As part of our second annual free and inclusive Waterkeeper Ride this coming Monday, August 24th (starting from 683 Northland at 6:30pm, see below for the many pandemic-induced changes to Slow Roll), we’re getting to know Helen Toledo.
Born in Buffalo, raised in Amherst, graduated from UB and now at Buff State pursuing a master’s degree in environmental science, Helen interned at Buffalo Niagara Waterkeeper before becoming a GIS Specialist for D’Youville College and founding BWELL – Buffalo Women of Environmental Learning and Leadership – with a mission “to encourage women to explore the natural environment, promote sustainability, and develop leadership skills through environmental stewardship and community engagement.”
Helen took time to talk while planning a shoreline cleanup at Unity Island – one of many events on BWELL’s calendar, see below – and will join us for Monday’s ride.
What inspired you to become an activist?
I’ve always loved being in nature, but I guess what really sparked my activism was when one of my professors in college was telling us about local environmental groups to volunteer with including Waterkeeper. I volunteered with them for about a year and a half before applying for their education outreach internship, and through that solidified how much I love being involved with the community – not just writing research reports, also teaching others and having that community connection, and finding ways to make this knowledge more understandable in areas other than just the academic world.
How do you advocate for our community?
I’m really big on representation for women and minority women, particularly in STEM-related fields. There are disparities and inequity, and it’s important to not just acknowledge it, but also get more people involved in establishing that safe space, for not just women but anyone who’s interested in wanting to be more sustainable as a community.
Environmentalism and stewardship isn’t just the bees and trees – it’s your neighbors and community infrastructure. It’s not always planting a garden – bringing that togetherness is a form of advocacy, too.
What part of Waterkeeper’s mission and work resonates most with you?
Definitely educating and inspiring. I love the connection aspect, too, but I think the education comes before connection, just inspiring those who normally wouldn’t go out on the water.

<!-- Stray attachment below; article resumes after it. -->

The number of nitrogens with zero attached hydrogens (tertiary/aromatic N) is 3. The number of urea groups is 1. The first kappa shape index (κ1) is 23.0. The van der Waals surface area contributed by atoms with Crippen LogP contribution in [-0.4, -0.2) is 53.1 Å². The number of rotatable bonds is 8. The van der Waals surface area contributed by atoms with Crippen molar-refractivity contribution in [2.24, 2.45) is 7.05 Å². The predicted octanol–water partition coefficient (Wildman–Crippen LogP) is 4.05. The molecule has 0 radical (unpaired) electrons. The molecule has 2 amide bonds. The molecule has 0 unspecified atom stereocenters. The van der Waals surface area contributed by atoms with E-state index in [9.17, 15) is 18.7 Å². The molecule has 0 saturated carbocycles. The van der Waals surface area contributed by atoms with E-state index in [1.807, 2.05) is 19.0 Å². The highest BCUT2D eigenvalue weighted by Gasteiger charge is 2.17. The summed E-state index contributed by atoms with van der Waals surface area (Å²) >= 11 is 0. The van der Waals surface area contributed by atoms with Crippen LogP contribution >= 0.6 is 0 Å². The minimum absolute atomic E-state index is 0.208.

Here’s a prime example – we had a kayaking event, and lot of people there had never kayaked before, so we were getting people out of their comfort zone and getting that accessibility. A lot of people didn’t know about the history of the Buffalo River, that it once caught fire.
It’s like that wonder of a walk in the woods as a child – you’re never too late to start exploring, never too old to have that childlike wonder. I know that’s kinda corny, but it’s an amazing thing to see – grown people saying, “I feel more connected, educated, inspired to do something to keep my area clean, safe and habitable.”
How did this experience lead to the creation of BWELL?
Having that internship helped me narrow down to where I thought my place was, and that was community engagement.
I was looking for professional opportunities after my first semester of grad school, but not being able to obtain a leadership position even though I had a degree and did feel capable.
That’s where the leadership aspect come in – developing those skills. I wanted to find ways to stick out myself and help others do the same. I was looking for local groups that fit in with my wants and needs, but didn’t find anything that matched up completely, so I created a group and we decided to file to become a nonprofit so we could do more in the community by applying for grants to have funds for those kinds of projects.
In your opinion, what’s Buffalo’s greatest asset and most urgent problem?
I think our greatest asset would be in the ways we are known as the City of Good Neighbors. From the outside looking in, everyone’s willing to help each other – we see those videos in the winter of people helping push out each other’s cars.
And we have that melting pot going on, but at the same time, we are so diverse yet so segregated. One of the presentations I did on environmental justice shows the census data laid out on a map, and you see how the white communities are separated from those with mostly people of color. From a mapping and data perspective, it’s cut and clear how separated everyone is.
How can people get involved in your work?
We have all types of events – I know we just started two months ago, but we have at least two events a month for community engagement and environmental stewardship, like the shoreline cleanup with the Friends of Unity Island. We’ll have more to come like a walk-n-talk to keep that environmental education focus, kayaking on the Buffalo River, and learning about invasive species. We also have a self-wellness aspect – in September we’ll have outdoor yoga. We wanna stress that while we’re advocating for our city, waterways and environment, it’s also important to internally advocate for yourself, to make sure you’re doing well.
People can check out our website and Facebook group, subscribe for updates – there’s tons of ways to be involved!